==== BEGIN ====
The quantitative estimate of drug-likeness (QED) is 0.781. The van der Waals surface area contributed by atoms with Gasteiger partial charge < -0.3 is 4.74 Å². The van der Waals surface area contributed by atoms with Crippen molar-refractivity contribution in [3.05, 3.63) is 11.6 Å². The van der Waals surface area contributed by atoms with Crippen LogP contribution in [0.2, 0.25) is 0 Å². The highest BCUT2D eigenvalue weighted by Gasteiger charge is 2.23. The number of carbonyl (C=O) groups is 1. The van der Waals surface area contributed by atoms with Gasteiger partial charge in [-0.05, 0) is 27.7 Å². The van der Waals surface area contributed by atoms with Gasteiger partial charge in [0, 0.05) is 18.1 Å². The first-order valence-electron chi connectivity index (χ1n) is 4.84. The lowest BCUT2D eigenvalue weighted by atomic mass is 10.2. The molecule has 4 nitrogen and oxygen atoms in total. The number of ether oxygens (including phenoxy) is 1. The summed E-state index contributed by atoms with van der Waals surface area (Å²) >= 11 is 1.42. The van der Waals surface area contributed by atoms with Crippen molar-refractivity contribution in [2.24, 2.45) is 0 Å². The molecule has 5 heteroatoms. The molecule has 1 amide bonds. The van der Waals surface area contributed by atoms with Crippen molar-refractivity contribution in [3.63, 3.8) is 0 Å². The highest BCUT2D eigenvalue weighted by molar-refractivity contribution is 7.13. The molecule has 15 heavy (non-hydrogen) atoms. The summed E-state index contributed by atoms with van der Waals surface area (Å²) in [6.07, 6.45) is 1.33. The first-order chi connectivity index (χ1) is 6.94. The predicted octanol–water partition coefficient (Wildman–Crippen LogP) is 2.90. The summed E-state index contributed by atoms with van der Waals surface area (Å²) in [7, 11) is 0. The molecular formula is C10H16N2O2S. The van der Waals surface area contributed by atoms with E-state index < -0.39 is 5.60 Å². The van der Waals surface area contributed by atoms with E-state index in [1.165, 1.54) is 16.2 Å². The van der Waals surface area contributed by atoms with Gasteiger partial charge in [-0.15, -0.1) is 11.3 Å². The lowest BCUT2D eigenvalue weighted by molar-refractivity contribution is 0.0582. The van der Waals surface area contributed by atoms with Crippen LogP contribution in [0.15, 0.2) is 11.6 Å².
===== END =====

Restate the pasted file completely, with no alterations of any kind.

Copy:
The quantitative estimate of drug-likeness (QED) is 0.781. The van der Waals surface area contributed by atoms with Gasteiger partial charge < -0.3 is 4.74 Å². The van der Waals surface area contributed by atoms with Crippen molar-refractivity contribution in [3.05, 3.63) is 11.6 Å². The van der Waals surface area contributed by atoms with Crippen LogP contribution in [0.2, 0.25) is 0 Å². The highest BCUT2D eigenvalue weighted by Gasteiger charge is 2.23. The number of carbonyl (C=O) groups is 1. The van der Waals surface area contributed by atoms with Gasteiger partial charge in [-0.05, 0) is 27.7 Å². The van der Waals surface area contributed by atoms with Gasteiger partial charge in [0, 0.05) is 18.1 Å². The first-order valence-electron chi connectivity index (χ1n) is 4.84. The lowest BCUT2D eigenvalue weighted by atomic mass is 10.2. The molecule has 4 nitrogen and oxygen atoms in total. The number of ether oxygens (including phenoxy) is 1. The summed E-state index contributed by atoms with van der Waals surface area (Å²) >= 11 is 1.42. The van der Waals surface area contributed by atoms with Crippen molar-refractivity contribution in [2.24, 2.45) is 0 Å². The molecule has 5 heteroatoms. The molecule has 1 amide bonds. The van der Waals surface area contributed by atoms with Crippen molar-refractivity contribution in [3.63, 3.8) is 0 Å². The highest BCUT2D eigenvalue weighted by molar-refractivity contribution is 7.13. The molecule has 15 heavy (non-hydrogen) atoms. The summed E-state index contributed by atoms with van der Waals surface area (Å²) in [6.07, 6.45) is 1.33. The first-order chi connectivity index (χ1) is 6.94. The predicted octanol–water partition coefficient (Wildman–Crippen LogP) is 2.90. The summed E-state index contributed by atoms with van der Waals surface area (Å²) in [7, 11) is 0. The molecular formula is C10H16N2O2S. The van der Waals surface area contributed by atoms with E-state index < -0.39 is 5.60 Å². The van der Waals surface area contributed by atoms with E-state index in [1.165, 1.54) is 16.2 Å². The van der Waals surface area contributed by atoms with Gasteiger partial charge in [-0.15, -0.1) is 11.3 Å². The lowest BCUT2D eigenvalue weighted by molar-refractivity contribution is 0.0582. The van der Waals surface area contributed by atoms with Crippen LogP contribution in [0.15, 0.2) is 11.6 Å².